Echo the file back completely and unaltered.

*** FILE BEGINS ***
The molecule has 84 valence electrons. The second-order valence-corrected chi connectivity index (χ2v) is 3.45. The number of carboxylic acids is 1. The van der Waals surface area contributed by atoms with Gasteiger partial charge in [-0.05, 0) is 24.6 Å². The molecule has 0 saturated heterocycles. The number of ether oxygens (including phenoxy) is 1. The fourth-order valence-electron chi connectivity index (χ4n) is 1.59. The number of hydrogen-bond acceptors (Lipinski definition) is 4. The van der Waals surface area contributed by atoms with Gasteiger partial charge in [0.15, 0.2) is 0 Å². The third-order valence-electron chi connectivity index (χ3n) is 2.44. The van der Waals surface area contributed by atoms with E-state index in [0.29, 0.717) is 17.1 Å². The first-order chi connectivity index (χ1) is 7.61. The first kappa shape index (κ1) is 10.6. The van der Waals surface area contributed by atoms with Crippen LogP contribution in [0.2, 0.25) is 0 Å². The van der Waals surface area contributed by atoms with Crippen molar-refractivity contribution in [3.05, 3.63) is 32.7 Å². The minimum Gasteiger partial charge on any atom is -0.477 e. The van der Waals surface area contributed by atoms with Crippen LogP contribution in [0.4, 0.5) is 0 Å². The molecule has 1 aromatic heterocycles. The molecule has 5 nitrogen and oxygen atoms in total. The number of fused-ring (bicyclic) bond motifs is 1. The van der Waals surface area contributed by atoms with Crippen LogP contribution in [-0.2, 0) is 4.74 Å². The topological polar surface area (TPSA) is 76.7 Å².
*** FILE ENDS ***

The molecule has 84 valence electrons. The second-order valence-corrected chi connectivity index (χ2v) is 3.45. The number of carboxylic acids is 1. The van der Waals surface area contributed by atoms with Gasteiger partial charge in [-0.05, 0) is 24.6 Å². The molecule has 0 saturated heterocycles. The number of ether oxygens (including phenoxy) is 1. The fourth-order valence-electron chi connectivity index (χ4n) is 1.59. The number of hydrogen-bond acceptors (Lipinski definition) is 4. The van der Waals surface area contributed by atoms with Gasteiger partial charge in [0.15, 0.2) is 0 Å². The third-order valence-electron chi connectivity index (χ3n) is 2.44. The van der Waals surface area contributed by atoms with E-state index in [0.29, 0.717) is 17.1 Å². The first-order chi connectivity index (χ1) is 7.61. The first kappa shape index (κ1) is 10.6. The van der Waals surface area contributed by atoms with Crippen LogP contribution in [0.2, 0.25) is 0 Å². The van der Waals surface area contributed by atoms with Crippen molar-refractivity contribution in [3.05, 3.63) is 32.7 Å². The minimum Gasteiger partial charge on any atom is -0.477 e. The van der Waals surface area contributed by atoms with Crippen LogP contribution in [0.4, 0.5) is 0 Å². The molecule has 1 aromatic heterocycles. The molecule has 5 nitrogen and oxygen atoms in total. The number of fused-ring (bicyclic) bond motifs is 1. The van der Waals surface area contributed by atoms with Crippen LogP contribution in [-0.2, 0) is 4.74 Å². The topological polar surface area (TPSA) is 76.7 Å².